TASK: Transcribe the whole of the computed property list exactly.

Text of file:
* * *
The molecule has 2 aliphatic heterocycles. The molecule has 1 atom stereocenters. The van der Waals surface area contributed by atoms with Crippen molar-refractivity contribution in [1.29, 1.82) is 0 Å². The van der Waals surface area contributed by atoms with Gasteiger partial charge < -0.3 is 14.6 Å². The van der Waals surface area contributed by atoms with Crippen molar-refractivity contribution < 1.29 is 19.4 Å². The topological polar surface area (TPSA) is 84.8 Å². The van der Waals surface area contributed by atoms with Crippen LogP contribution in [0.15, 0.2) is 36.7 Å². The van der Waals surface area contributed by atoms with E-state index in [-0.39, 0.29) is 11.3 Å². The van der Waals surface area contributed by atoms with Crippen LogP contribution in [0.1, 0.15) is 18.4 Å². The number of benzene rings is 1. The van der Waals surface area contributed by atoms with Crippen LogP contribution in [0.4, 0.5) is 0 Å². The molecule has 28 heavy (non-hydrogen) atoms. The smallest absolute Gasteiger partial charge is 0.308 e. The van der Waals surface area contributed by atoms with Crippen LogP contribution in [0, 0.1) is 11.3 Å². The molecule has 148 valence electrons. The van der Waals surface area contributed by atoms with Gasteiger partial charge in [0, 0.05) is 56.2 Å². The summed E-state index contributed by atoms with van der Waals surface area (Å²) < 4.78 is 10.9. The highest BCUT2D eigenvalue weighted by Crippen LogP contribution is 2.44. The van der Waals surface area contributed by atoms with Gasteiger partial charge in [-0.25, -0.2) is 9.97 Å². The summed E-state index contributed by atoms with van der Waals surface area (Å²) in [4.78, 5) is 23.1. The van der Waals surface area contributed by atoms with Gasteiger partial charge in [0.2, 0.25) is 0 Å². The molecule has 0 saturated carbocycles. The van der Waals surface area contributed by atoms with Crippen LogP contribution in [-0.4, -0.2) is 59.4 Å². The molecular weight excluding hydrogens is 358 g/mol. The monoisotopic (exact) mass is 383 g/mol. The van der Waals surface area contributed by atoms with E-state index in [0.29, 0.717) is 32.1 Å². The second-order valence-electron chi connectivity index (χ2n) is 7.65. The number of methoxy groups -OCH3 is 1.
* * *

The molecule has 2 aliphatic heterocycles. The molecule has 1 atom stereocenters. The van der Waals surface area contributed by atoms with Crippen molar-refractivity contribution in [1.29, 1.82) is 0 Å². The van der Waals surface area contributed by atoms with Gasteiger partial charge < -0.3 is 14.6 Å². The van der Waals surface area contributed by atoms with Crippen molar-refractivity contribution < 1.29 is 19.4 Å². The topological polar surface area (TPSA) is 84.8 Å². The van der Waals surface area contributed by atoms with Crippen LogP contribution in [0.15, 0.2) is 36.7 Å². The van der Waals surface area contributed by atoms with E-state index in [-0.39, 0.29) is 11.3 Å². The van der Waals surface area contributed by atoms with Crippen LogP contribution in [0.1, 0.15) is 18.4 Å². The number of benzene rings is 1. The van der Waals surface area contributed by atoms with Crippen LogP contribution in [0.4, 0.5) is 0 Å². The molecule has 28 heavy (non-hydrogen) atoms. The smallest absolute Gasteiger partial charge is 0.308 e. The van der Waals surface area contributed by atoms with Crippen LogP contribution in [0, 0.1) is 11.3 Å². The molecule has 148 valence electrons. The van der Waals surface area contributed by atoms with Gasteiger partial charge in [0, 0.05) is 56.2 Å². The summed E-state index contributed by atoms with van der Waals surface area (Å²) < 4.78 is 10.9. The highest BCUT2D eigenvalue weighted by Crippen LogP contribution is 2.44. The van der Waals surface area contributed by atoms with Gasteiger partial charge in [-0.25, -0.2) is 9.97 Å². The summed E-state index contributed by atoms with van der Waals surface area (Å²) in [4.78, 5) is 23.1. The van der Waals surface area contributed by atoms with Gasteiger partial charge in [0.2, 0.25) is 0 Å². The molecule has 0 saturated carbocycles. The van der Waals surface area contributed by atoms with Crippen LogP contribution in [-0.4, -0.2) is 59.4 Å². The molecular weight excluding hydrogens is 358 g/mol. The monoisotopic (exact) mass is 383 g/mol. The van der Waals surface area contributed by atoms with E-state index in [0.29, 0.717) is 32.1 Å². The second-order valence-electron chi connectivity index (χ2n) is 7.65. The number of methoxy groups -OCH3 is 1.